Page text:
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George Bancroft, History of the United States from the Discovery of the American Continent, Vol. 2, 17th edition. 138 0 Browse Search
Harper's Encyclopedia of United States History (ed. Benson Lossing) 102 0 Browse Search
George Bancroft, History of the United States from the Discovery of the American Continent, Vol. 3, 15th edition. 101 1 Browse Search
George Bancroft, History of the United States from the Discovery of the American Continent, Vol. 10 30 0 Browse Search
George Bancroft, History of the United States from the Discovery of the American Continent, Vol. 4, 15th edition. 24 0 Browse Search
George Bancroft, History of the Colonization of the United States, Vol. 1, 17th edition. 24 0 Browse Search
Frederick H. Dyer, Compendium of the War of the Rebellion: Regimental Histories 21 3 Browse Search
Wendell Phillips, Theodore C. Pease, Speeches, Lectures and Letters of Wendell Phillips: Volume 1 16 0 Browse Search
Rebellion Record: a Diary of American Events: Poetry and Incidents., Volume 1. (ed. Frank Moore) 16 0 Browse Search
Horace Greeley, The American Conflict: A History of the Great Rebellion in the United States of America, 1860-65: its Causes, Incidents, and Results: Intended to exhibit especially its moral and political phases with the drift and progress of American opinion respecting human slavery from 1776 to the close of the War for the Union. Volume I. 14 0 Browse Search
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Browsing named entities in Rebellion Record: a Diary of American Events: Poetry and Incidents., Volume 1. (ed. Frank Moore). You can also browse the collection for Carolina City (North Carolina, United States) or search for Carolina City (North Carolina, United States) in all documents.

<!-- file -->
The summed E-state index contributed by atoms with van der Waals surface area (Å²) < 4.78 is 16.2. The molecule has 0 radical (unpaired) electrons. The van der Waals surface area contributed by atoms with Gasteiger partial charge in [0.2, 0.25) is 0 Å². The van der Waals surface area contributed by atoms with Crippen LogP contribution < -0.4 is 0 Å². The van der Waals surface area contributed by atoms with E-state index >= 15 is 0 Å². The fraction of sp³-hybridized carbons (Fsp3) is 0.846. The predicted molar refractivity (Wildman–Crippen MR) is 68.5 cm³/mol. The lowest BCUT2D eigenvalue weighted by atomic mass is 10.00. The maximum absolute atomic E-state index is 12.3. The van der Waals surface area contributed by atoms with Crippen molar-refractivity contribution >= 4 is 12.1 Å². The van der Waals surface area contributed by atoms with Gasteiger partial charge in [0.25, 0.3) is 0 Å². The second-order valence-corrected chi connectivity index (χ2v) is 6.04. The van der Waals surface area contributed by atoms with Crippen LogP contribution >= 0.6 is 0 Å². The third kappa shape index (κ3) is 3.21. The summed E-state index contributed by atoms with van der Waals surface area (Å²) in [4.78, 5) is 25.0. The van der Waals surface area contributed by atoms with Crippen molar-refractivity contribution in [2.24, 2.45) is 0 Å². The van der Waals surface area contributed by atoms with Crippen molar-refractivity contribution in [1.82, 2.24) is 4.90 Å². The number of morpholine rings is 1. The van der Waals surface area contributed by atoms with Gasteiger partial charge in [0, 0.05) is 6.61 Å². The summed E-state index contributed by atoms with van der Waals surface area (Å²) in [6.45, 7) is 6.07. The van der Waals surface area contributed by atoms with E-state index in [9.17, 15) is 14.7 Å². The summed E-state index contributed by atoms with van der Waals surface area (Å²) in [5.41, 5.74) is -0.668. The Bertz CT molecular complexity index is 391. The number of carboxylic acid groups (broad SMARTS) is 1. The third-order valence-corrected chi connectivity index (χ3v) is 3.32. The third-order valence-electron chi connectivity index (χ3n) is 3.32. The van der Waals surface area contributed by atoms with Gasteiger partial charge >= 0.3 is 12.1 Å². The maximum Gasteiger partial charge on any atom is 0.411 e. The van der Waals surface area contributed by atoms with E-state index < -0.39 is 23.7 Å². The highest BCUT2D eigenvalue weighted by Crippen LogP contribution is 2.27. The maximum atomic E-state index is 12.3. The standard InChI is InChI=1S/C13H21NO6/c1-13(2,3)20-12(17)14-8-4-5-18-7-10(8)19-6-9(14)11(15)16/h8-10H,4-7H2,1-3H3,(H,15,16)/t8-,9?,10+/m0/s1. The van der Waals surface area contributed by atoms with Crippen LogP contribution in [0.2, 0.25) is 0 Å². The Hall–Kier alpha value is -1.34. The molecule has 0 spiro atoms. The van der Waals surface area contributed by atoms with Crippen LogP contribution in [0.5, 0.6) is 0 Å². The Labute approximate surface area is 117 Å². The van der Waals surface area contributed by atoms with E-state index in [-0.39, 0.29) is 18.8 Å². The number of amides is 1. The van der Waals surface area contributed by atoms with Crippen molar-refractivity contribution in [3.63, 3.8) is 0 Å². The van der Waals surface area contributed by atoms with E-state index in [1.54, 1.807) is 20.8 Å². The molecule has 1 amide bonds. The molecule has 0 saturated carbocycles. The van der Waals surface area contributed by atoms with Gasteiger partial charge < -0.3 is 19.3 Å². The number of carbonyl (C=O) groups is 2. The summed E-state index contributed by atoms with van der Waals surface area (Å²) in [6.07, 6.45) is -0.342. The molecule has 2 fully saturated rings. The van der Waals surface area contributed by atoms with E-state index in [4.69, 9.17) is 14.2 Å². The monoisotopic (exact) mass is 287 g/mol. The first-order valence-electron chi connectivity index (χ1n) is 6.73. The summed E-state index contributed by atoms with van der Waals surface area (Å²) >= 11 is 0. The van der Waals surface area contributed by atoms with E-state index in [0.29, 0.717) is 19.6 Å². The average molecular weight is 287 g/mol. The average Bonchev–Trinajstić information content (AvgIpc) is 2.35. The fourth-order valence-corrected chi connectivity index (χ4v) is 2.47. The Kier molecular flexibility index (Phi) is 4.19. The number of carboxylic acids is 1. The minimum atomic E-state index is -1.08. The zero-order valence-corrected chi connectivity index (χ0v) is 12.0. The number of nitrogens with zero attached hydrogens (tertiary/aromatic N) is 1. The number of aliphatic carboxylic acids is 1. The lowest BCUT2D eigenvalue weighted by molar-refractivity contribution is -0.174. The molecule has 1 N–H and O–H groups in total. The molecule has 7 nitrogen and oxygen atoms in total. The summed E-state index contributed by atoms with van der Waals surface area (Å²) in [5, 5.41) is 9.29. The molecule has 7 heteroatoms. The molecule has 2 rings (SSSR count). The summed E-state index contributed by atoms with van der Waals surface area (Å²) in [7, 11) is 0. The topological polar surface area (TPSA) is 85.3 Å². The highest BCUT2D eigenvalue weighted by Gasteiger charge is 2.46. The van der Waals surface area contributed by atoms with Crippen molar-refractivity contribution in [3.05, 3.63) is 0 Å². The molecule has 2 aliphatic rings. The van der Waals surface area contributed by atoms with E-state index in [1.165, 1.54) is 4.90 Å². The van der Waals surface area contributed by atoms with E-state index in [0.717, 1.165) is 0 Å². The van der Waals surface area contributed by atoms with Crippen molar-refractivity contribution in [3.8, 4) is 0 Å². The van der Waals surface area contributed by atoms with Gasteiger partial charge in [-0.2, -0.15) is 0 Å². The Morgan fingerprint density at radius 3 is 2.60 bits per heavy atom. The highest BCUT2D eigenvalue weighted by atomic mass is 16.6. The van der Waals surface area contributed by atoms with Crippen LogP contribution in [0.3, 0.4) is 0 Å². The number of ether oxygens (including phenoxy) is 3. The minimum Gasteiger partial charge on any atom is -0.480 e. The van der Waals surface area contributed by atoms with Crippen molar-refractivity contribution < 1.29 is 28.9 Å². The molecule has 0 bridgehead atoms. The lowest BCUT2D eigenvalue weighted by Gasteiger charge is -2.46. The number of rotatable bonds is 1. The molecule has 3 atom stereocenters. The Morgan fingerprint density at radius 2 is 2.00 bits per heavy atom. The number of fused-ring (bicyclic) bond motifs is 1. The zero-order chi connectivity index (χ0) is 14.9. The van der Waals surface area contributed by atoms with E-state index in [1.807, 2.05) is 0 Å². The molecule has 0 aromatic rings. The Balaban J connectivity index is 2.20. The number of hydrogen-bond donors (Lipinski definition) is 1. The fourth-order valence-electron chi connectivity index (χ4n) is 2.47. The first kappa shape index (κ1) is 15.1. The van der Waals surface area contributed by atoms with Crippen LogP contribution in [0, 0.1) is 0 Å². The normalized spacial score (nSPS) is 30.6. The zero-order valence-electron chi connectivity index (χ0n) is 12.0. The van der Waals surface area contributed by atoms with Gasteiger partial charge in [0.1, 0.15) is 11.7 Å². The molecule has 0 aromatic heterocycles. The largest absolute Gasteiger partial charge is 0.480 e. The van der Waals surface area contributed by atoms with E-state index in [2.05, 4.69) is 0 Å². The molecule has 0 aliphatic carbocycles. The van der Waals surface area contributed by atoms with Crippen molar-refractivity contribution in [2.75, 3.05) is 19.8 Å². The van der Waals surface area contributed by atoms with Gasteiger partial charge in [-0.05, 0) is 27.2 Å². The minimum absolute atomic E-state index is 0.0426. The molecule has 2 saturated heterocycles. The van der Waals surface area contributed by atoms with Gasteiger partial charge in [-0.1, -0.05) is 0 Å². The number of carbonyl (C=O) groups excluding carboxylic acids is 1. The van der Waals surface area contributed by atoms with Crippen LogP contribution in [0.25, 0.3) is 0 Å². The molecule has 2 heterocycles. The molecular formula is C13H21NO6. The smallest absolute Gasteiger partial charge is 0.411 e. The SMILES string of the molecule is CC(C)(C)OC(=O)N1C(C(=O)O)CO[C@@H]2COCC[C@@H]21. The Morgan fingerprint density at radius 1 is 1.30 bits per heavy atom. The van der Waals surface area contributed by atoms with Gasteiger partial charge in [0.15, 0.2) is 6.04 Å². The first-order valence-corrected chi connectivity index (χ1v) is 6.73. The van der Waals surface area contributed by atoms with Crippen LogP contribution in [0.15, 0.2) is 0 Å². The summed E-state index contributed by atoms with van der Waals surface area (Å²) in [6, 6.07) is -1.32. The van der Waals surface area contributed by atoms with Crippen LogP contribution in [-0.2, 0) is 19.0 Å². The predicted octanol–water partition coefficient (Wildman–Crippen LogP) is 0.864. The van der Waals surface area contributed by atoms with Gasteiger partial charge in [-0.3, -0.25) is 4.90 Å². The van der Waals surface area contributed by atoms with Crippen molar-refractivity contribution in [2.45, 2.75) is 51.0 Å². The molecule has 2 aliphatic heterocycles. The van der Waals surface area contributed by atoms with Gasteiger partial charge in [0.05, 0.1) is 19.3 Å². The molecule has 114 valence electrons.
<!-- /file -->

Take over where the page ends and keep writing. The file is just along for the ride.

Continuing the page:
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heir message to the impatient earth, And a nation rose, in its power and might, To prove that Virginia's heart was right; And every breast in that human tide, Throbs with a fuller, freer pride; Then a thousand voices they upraise, To shout forth Carolina's praise. Honor to Brave old Ruffin, to that true and faithful heart, The four-score years old patriot, who took the foremost part; But be the glory given, as to Carolina due, The bravest of the brave, and truest of the true, Oh, favored land,But unto Carolina be the glory evermore, For she hath done a bolder deed than e'er was done before. Aye, clothe her name with glory bright-- Around it throw a radiant light; For, oh! it is a glorious sight, This nation rising in the right; And Carolina well may claim The greatest, most unsullied name-- Brave, and magnanimous, and pure, Her fame will e'er remain, her power endure. Honor to them all — to each brave and gallant heart That manfully and earnestly will strive to do his part; But be
iled when came the bugle call, And laughed when tapped the drum. From cotton and from corn field, From desk and forum, too, From work bench and from anvil, came Our gallant boys and true! A hireling band had come to awe, Our chains to rivet fast; Yon lofty pile scowls on our homes, Seaward the hostile mast. But gallant freemen man our guns-- No mercenary host, Who barter for their honor's price, And of their baseness boast. Now came our stately matrons, And maidens, too, by scores; Oh! Carolina's beauty shone Like love-lights on her shores. See yonder, anxious gazing, Alone a matron stands, The tear drop glistening on each lid, And tightly clasped her hands. For there, exposed to deadly fire, Her husband and her son-- “Father,” she spoke, and heavenward look'd, “Father, thy will be done.” See yonder group of maidens, No joyous laughter now, For cares lie heavy on each heart, And cloud each anxious brow; For brothers dear and lovers fond, Are there amid the strife; Tearful